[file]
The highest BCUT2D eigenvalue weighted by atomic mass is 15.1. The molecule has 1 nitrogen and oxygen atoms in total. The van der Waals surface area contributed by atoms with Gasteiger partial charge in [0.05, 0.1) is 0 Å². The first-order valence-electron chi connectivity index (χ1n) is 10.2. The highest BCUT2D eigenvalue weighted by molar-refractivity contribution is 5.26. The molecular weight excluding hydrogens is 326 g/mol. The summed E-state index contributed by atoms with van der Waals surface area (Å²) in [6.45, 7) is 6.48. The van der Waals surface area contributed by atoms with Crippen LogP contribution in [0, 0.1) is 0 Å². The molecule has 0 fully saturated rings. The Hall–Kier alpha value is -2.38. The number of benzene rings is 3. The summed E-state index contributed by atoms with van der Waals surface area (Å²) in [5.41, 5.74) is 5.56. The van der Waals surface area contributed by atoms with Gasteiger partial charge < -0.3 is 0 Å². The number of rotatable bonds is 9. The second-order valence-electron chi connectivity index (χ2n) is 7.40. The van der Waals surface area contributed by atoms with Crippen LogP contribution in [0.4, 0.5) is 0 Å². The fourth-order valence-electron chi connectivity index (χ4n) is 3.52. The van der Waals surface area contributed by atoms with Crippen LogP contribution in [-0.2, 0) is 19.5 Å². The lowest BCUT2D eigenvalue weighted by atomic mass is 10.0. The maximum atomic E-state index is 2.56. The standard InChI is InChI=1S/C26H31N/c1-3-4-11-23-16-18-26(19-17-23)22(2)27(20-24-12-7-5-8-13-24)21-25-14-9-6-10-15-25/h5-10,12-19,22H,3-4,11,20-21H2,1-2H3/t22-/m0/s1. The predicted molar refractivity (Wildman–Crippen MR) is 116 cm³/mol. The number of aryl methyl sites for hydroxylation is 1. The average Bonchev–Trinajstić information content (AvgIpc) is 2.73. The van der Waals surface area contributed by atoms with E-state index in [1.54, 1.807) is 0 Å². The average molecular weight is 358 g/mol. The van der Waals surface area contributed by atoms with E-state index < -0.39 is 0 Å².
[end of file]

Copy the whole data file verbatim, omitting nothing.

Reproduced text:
The highest BCUT2D eigenvalue weighted by atomic mass is 15.1. The molecule has 1 nitrogen and oxygen atoms in total. The van der Waals surface area contributed by atoms with Gasteiger partial charge in [0.05, 0.1) is 0 Å². The first-order valence-electron chi connectivity index (χ1n) is 10.2. The highest BCUT2D eigenvalue weighted by molar-refractivity contribution is 5.26. The molecular weight excluding hydrogens is 326 g/mol. The summed E-state index contributed by atoms with van der Waals surface area (Å²) in [6.45, 7) is 6.48. The van der Waals surface area contributed by atoms with Crippen LogP contribution in [0, 0.1) is 0 Å². The molecule has 0 fully saturated rings. The Hall–Kier alpha value is -2.38. The number of benzene rings is 3. The summed E-state index contributed by atoms with van der Waals surface area (Å²) in [5.41, 5.74) is 5.56. The van der Waals surface area contributed by atoms with Gasteiger partial charge < -0.3 is 0 Å². The number of rotatable bonds is 9. The second-order valence-electron chi connectivity index (χ2n) is 7.40. The van der Waals surface area contributed by atoms with Crippen LogP contribution in [0.4, 0.5) is 0 Å². The fourth-order valence-electron chi connectivity index (χ4n) is 3.52. The van der Waals surface area contributed by atoms with Crippen LogP contribution in [-0.2, 0) is 19.5 Å². The lowest BCUT2D eigenvalue weighted by atomic mass is 10.0. The maximum atomic E-state index is 2.56. The standard InChI is InChI=1S/C26H31N/c1-3-4-11-23-16-18-26(19-17-23)22(2)27(20-24-12-7-5-8-13-24)21-25-14-9-6-10-15-25/h5-10,12-19,22H,3-4,11,20-21H2,1-2H3/t22-/m0/s1. The predicted molar refractivity (Wildman–Crippen MR) is 116 cm³/mol. The number of aryl methyl sites for hydroxylation is 1. The average Bonchev–Trinajstić information content (AvgIpc) is 2.73. The van der Waals surface area contributed by atoms with E-state index in [1.54, 1.807) is 0 Å². The average molecular weight is 358 g/mol. The van der Waals surface area contributed by atoms with E-state index < -0.39 is 0 Å².